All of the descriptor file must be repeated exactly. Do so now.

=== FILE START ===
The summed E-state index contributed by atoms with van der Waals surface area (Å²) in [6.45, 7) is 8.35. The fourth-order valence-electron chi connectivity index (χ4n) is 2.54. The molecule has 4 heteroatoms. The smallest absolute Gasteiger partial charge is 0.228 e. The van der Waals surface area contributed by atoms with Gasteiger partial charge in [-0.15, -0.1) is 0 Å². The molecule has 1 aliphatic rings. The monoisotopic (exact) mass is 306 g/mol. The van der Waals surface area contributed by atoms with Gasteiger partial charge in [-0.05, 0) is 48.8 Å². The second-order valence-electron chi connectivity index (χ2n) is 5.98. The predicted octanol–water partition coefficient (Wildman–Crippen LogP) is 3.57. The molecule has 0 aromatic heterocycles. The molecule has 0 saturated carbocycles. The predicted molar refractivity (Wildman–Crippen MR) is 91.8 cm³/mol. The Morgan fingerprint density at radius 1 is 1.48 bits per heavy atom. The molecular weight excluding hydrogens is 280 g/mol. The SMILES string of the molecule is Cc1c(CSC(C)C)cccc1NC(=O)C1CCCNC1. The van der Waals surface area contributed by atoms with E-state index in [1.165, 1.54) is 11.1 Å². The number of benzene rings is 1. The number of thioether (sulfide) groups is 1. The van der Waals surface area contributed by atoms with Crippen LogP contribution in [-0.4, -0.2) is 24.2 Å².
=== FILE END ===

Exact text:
The summed E-state index contributed by atoms with van der Waals surface area (Å²) in [6.45, 7) is 8.35. The fourth-order valence-electron chi connectivity index (χ4n) is 2.54. The molecule has 4 heteroatoms. The smallest absolute Gasteiger partial charge is 0.228 e. The van der Waals surface area contributed by atoms with Gasteiger partial charge in [-0.15, -0.1) is 0 Å². The molecule has 1 aliphatic rings. The monoisotopic (exact) mass is 306 g/mol. The van der Waals surface area contributed by atoms with Gasteiger partial charge in [-0.05, 0) is 48.8 Å². The second-order valence-electron chi connectivity index (χ2n) is 5.98. The predicted octanol–water partition coefficient (Wildman–Crippen LogP) is 3.57. The molecule has 0 aromatic heterocycles. The molecule has 0 saturated carbocycles. The predicted molar refractivity (Wildman–Crippen MR) is 91.8 cm³/mol. The Morgan fingerprint density at radius 1 is 1.48 bits per heavy atom. The molecular weight excluding hydrogens is 280 g/mol. The SMILES string of the molecule is Cc1c(CSC(C)C)cccc1NC(=O)C1CCCNC1. The van der Waals surface area contributed by atoms with E-state index in [1.165, 1.54) is 11.1 Å². The number of benzene rings is 1. The number of thioether (sulfide) groups is 1. The van der Waals surface area contributed by atoms with Crippen LogP contribution in [-0.4, -0.2) is 24.2 Å².